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Any Metropolitan Magistrate or Judicial Magistrate may record any confession in the course of an investigation any time before the commencement of the inquiry- Delhi High Court

Any Metropolitan Magistrate or Judicial Magistrate may record any confession in the course of an investigation any time before the commencement of the inquiry- Delhi High Court

Under Section 164 of CRPC any magistrate can record the confessional statement either before the course of investigation of during the course and it is well versed under law that no confession shall be recorded by a police officer on whom any power of a Magistrate has been conferred under any law for the time being in force , the power levied is misused by the authority in some scenarios which was dealt in the YASHPAL SINGH VS STATE (BAIL APPLN.4089/2021), the hon’ble Delhi high headed by the single bench of HON’BLE MS. JUSTICE ANU MALHOTRA

The facts of the case are as follows ,the present application seeks the grant of anticipatory bail in relation under Section 308 /376 of the Indian Penal Code, 1860 submitting to the effect that the allegations levelled against the applicant are wholly false, that the prosecutrix indulged in sexual relations with the applicant despite being a married woman and that it was on the insistence of the prosecutrix that she became pregnant .The prosecutrix started making demands of money from the, to the tune of Rs.15 lakhs and also stated that if the applicant did not pay the amount to her, she would implicate him in a false case.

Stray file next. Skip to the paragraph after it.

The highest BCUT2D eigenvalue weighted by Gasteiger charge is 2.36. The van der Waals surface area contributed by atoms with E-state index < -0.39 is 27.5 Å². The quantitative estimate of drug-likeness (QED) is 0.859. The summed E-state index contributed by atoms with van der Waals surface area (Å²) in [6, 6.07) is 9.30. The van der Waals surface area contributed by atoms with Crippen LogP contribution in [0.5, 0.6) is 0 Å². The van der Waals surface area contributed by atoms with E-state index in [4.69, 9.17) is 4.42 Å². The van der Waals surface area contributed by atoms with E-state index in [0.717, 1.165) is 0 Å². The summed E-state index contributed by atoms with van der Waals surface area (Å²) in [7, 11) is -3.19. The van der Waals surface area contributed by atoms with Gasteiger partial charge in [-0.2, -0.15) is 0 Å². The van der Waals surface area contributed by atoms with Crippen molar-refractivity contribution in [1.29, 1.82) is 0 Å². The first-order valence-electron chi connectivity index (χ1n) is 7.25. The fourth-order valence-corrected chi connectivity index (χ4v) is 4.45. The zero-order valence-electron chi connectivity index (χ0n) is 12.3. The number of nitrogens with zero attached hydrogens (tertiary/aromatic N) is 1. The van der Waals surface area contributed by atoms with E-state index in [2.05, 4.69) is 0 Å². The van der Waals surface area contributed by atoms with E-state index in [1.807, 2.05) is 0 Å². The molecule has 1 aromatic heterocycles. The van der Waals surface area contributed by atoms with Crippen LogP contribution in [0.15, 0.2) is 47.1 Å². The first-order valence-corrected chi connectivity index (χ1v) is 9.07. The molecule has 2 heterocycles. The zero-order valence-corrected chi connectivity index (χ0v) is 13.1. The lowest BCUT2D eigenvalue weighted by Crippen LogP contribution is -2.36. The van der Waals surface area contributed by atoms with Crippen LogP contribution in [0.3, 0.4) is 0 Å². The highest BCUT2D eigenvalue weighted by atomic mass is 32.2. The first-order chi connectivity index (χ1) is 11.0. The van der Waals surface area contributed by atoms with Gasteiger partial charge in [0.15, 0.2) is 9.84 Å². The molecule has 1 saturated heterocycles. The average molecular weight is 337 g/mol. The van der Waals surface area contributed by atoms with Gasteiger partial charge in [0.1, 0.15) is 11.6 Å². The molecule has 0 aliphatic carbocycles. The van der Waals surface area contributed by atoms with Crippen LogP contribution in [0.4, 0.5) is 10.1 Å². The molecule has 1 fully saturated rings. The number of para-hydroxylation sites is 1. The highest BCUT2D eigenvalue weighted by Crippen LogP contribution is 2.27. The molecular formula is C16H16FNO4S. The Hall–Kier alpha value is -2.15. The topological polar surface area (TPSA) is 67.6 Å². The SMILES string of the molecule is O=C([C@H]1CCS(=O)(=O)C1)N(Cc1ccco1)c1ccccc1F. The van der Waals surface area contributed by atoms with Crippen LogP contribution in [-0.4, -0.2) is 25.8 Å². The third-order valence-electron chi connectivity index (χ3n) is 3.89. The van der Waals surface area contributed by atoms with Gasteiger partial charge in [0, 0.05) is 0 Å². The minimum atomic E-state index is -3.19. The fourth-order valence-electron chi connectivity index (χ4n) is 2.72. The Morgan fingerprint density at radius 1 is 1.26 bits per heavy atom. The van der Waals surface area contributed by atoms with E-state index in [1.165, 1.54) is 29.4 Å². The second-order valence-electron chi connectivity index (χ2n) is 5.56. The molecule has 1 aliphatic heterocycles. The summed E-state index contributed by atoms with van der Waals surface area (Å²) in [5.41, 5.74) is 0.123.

The learned counsel for the petitioner stated that The applicant submits that the prosecutrix had been building pressure on him to meet her and when he denied meeting her illegitimate and illegal demands, she went to the Police Station, Sunlight Colony and started calling the applicant on his mobile phone from outside of the police station and that when the applicant denied meeting her registered a complaint and started demanding Rs.15 Lakhs threatening that otherwise she would file a false case against him and he will lose his government job.

The learned counsel for the respondent submitted that he prosecutrix submitted that she had been giving repeated information to the Investigation Officers of the case it that persons known to her have been receiving threats in relation to the present case as given on behalf of the applicant. The prosecutrix further submitted whilst opposing the bail application that the applicant would harass her and had been torturing her repeatedly ,as to why the applicant had been informing the persons known to the prosecutrix that the child belonged to the applicant, stated that the applicant had been stating that he would teach her a lesson and would also teach her spouse a lesson stating that after he got bail.

The Hon’ble High court opined “that As has already been observed hereinabove, through the FIR and through the statement under Section 164 of the CrPC, 1973 of the prosecutrix, there is no mention in the statement of the prosecutrix of the applicant and the prosecutrix having checked in any hotel as put forth by the status report appropriate to allow the applicant to be released on anticipatory bail, hence the application is disposed.”

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 Judgement reviewed by Pratikshya Pattnaik

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